Yesterday I head that if I "Want to improve (my) game mastering? Get up off the chair." This struck a cord with me. I was reminded of days when I was spry and had so much energy that I couldn't sit down while running a game. I felt young again. But I also know now that while I was a good GM back then, but as I am not good as I am now. Game-mastering that has the GM feel good and connected with even complete strangers is not a mysterious ritual . Further more, game-mastering should not be about the only time a person bothers to exercise.
Quick disclaimer: Werdna (Scott Malthouse) is a person that is comparatively younger than me. He is also one of deeper, better thought table-top gamers that I will ever meet. His articles provide me with perspectives that I would never think of on my own. The debate going on here is a discussion among colleagues not an derisive argument between unfeeling agents of imaginary factions inside of some great schism in a hobby meant to be for fun that often isn't. Also, there is a good chance that any participants in this discussion will not come to a conclusive uniform outcome as to how things should be.
Let it be said, that as a GM I got rid of GM-screens in 1991. I would put scraps of paper in front of me, and when someone needed to see if I was making things up, I'd pull out a manila folder with the written-out scenario in it from my very book-bag. In these days (20o4-present) of electronic readers, video players, and complete stereo systems in single large-pocket sizes, this habit of mine has only gotten worse. Lordsheads, that book-bag is sooooo damn heavy. Apparently, I am a radical.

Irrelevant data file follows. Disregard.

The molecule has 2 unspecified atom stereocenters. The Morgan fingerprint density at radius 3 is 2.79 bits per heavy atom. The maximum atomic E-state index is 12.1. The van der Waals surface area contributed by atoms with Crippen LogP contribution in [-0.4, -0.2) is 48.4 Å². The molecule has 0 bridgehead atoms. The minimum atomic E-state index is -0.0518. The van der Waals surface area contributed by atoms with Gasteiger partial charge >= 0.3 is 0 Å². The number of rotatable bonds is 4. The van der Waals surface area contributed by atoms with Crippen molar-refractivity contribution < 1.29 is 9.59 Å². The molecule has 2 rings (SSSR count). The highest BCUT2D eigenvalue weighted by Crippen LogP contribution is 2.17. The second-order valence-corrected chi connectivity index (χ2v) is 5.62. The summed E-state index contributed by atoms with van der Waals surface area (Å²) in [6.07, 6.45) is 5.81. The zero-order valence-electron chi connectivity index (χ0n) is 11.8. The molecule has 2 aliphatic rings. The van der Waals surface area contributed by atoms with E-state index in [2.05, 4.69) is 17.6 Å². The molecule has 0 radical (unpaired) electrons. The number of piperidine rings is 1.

While the mixture of bad decision-making in dietary matters and ever-growing food industry in modern non-manufacture-driven economy, have helped me put on pounds since I was 14, my tabletop gaming passion has never required me to carry around a lot of stuff. Though the providers of current "adventure gaming" would have you think otherwise, "gaming" does not need to be burdensome nor preformed by sedentary people. If indeed folks seem to think that showing up to a "role-playing" game requires fifty pounds of equipment and being out of shape signifies a person's inner deepness, they are welcome, but it really should not dictate the reality of the hobby.
At the same time, we should not be so concerned about looks, and our personal smell (GAYMERS), that we cannot share those sparks of intelligence that show how imaginative we are. Cosplay might be paid for by the electronic gaming industry, but those game designers do not have as much fun as we have for 1/15th the money that they spend. Table-toppers get the lookers for virtually free because of our fantastic thoughts.
A little about GMing a RPG session.
Table-top should resist the urge to be a performance artist. Indeed, a good GM is of course one, but folks should not see it "for free." If you get this, sit down already. I mean it. Folks at the table aren't here to see your passion. More than likely they're here to see how a game should work or at least want to sample the game mechanics. Your passion helps, don't get me wrong, but folks want to see an activity formed by a prcess developed by you. They will apply to possible situations well away from the table that you are sharing with them much later.